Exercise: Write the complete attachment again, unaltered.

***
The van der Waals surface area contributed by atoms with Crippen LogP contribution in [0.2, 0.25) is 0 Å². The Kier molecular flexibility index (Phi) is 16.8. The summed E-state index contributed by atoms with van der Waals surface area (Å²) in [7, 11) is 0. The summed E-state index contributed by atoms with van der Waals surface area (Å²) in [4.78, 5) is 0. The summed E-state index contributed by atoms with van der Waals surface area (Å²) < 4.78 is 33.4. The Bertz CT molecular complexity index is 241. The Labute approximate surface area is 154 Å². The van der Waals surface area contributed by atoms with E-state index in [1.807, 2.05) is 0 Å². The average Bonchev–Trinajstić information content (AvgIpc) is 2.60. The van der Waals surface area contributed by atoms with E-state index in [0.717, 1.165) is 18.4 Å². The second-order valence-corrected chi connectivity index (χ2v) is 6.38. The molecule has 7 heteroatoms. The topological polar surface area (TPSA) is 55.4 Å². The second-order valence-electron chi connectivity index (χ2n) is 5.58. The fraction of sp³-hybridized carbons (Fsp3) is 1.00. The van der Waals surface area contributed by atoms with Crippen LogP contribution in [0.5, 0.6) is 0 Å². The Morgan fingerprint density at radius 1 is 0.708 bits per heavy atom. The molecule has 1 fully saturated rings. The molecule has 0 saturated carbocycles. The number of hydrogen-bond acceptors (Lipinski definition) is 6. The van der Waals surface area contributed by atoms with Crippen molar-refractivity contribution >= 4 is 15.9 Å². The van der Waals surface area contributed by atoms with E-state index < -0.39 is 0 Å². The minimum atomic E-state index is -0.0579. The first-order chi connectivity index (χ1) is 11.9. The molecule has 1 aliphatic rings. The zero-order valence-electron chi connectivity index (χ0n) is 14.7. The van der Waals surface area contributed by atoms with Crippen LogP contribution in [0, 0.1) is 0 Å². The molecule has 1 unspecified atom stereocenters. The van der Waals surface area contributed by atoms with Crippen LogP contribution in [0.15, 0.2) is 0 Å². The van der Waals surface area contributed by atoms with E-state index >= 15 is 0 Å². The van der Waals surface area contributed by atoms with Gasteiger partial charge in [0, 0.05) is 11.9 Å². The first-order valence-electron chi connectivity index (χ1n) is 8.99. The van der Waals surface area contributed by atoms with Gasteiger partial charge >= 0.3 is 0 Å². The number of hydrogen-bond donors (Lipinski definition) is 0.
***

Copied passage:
The van der Waals surface area contributed by atoms with Crippen LogP contribution in [0.2, 0.25) is 0 Å². The Kier molecular flexibility index (Phi) is 16.8. The summed E-state index contributed by atoms with van der Waals surface area (Å²) in [7, 11) is 0. The summed E-state index contributed by atoms with van der Waals surface area (Å²) in [4.78, 5) is 0. The summed E-state index contributed by atoms with van der Waals surface area (Å²) < 4.78 is 33.4. The Bertz CT molecular complexity index is 241. The Labute approximate surface area is 154 Å². The van der Waals surface area contributed by atoms with E-state index in [1.807, 2.05) is 0 Å². The average Bonchev–Trinajstić information content (AvgIpc) is 2.60. The van der Waals surface area contributed by atoms with E-state index in [0.717, 1.165) is 18.4 Å². The second-order valence-corrected chi connectivity index (χ2v) is 6.38. The molecule has 7 heteroatoms. The topological polar surface area (TPSA) is 55.4 Å². The second-order valence-electron chi connectivity index (χ2n) is 5.58. The fraction of sp³-hybridized carbons (Fsp3) is 1.00. The van der Waals surface area contributed by atoms with Crippen LogP contribution in [0.5, 0.6) is 0 Å². The Morgan fingerprint density at radius 1 is 0.708 bits per heavy atom. The molecule has 1 fully saturated rings. The molecule has 0 saturated carbocycles. The number of hydrogen-bond acceptors (Lipinski definition) is 6. The van der Waals surface area contributed by atoms with Crippen molar-refractivity contribution >= 4 is 15.9 Å². The van der Waals surface area contributed by atoms with E-state index < -0.39 is 0 Å². The minimum atomic E-state index is -0.0579. The first-order chi connectivity index (χ1) is 11.9. The molecule has 1 aliphatic rings. The zero-order valence-electron chi connectivity index (χ0n) is 14.7. The van der Waals surface area contributed by atoms with Crippen LogP contribution in [0, 0.1) is 0 Å². The molecule has 1 unspecified atom stereocenters. The van der Waals surface area contributed by atoms with Crippen LogP contribution in [0.15, 0.2) is 0 Å². The van der Waals surface area contributed by atoms with E-state index >= 15 is 0 Å². The van der Waals surface area contributed by atoms with Gasteiger partial charge in [0, 0.05) is 11.9 Å². The first-order valence-electron chi connectivity index (χ1n) is 8.99. The van der Waals surface area contributed by atoms with Gasteiger partial charge >= 0.3 is 0 Å². The number of hydrogen-bond donors (Lipinski definition) is 0.